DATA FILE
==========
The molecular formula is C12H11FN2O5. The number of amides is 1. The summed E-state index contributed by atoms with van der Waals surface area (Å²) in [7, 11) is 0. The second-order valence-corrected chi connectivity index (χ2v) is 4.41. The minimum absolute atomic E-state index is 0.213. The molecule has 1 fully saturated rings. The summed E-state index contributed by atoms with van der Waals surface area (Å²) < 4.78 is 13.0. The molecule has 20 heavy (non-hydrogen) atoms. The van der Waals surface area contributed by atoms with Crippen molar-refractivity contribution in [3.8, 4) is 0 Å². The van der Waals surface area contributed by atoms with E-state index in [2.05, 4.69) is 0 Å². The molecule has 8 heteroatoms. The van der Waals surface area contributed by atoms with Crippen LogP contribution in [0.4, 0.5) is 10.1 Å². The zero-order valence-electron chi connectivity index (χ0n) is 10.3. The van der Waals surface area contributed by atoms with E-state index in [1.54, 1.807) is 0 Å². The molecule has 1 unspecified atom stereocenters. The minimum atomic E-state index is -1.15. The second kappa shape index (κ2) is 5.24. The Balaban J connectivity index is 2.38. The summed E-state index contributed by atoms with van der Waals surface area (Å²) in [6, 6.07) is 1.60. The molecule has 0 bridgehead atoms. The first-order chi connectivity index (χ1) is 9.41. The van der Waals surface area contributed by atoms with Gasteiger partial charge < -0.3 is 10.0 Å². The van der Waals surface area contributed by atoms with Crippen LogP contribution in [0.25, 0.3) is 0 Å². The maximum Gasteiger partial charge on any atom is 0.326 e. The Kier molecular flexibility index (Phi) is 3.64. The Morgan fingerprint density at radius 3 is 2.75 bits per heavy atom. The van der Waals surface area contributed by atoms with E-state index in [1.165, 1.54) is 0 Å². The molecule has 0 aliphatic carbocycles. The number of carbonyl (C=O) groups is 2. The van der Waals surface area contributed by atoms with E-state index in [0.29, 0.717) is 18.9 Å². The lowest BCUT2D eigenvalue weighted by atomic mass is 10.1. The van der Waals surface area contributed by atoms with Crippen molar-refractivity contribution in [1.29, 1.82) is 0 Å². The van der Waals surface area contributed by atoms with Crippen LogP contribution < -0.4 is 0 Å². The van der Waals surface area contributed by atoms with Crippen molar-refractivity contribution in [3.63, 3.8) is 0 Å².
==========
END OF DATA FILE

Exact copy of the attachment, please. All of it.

The molecular formula is C12H11FN2O5. The number of amides is 1. The summed E-state index contributed by atoms with van der Waals surface area (Å²) in [7, 11) is 0. The second-order valence-corrected chi connectivity index (χ2v) is 4.41. The minimum absolute atomic E-state index is 0.213. The molecule has 1 fully saturated rings. The summed E-state index contributed by atoms with van der Waals surface area (Å²) < 4.78 is 13.0. The molecule has 20 heavy (non-hydrogen) atoms. The van der Waals surface area contributed by atoms with Crippen molar-refractivity contribution in [3.8, 4) is 0 Å². The van der Waals surface area contributed by atoms with E-state index in [2.05, 4.69) is 0 Å². The molecule has 8 heteroatoms. The van der Waals surface area contributed by atoms with Crippen LogP contribution in [0.4, 0.5) is 10.1 Å². The zero-order valence-electron chi connectivity index (χ0n) is 10.3. The van der Waals surface area contributed by atoms with E-state index in [1.54, 1.807) is 0 Å². The molecule has 1 unspecified atom stereocenters. The minimum atomic E-state index is -1.15. The second kappa shape index (κ2) is 5.24. The Balaban J connectivity index is 2.38. The summed E-state index contributed by atoms with van der Waals surface area (Å²) in [6, 6.07) is 1.60. The molecule has 0 bridgehead atoms. The first-order chi connectivity index (χ1) is 9.41. The van der Waals surface area contributed by atoms with Gasteiger partial charge < -0.3 is 10.0 Å². The van der Waals surface area contributed by atoms with Crippen LogP contribution in [0.25, 0.3) is 0 Å². The maximum Gasteiger partial charge on any atom is 0.326 e. The Kier molecular flexibility index (Phi) is 3.64. The Morgan fingerprint density at radius 3 is 2.75 bits per heavy atom. The van der Waals surface area contributed by atoms with E-state index in [1.165, 1.54) is 0 Å². The molecule has 0 aliphatic carbocycles. The number of carbonyl (C=O) groups is 2. The van der Waals surface area contributed by atoms with E-state index in [0.29, 0.717) is 18.9 Å². The lowest BCUT2D eigenvalue weighted by atomic mass is 10.1. The van der Waals surface area contributed by atoms with Crippen molar-refractivity contribution in [1.29, 1.82) is 0 Å². The van der Waals surface area contributed by atoms with Crippen LogP contribution < -0.4 is 0 Å². The van der Waals surface area contributed by atoms with Crippen molar-refractivity contribution in [3.63, 3.8) is 0 Å².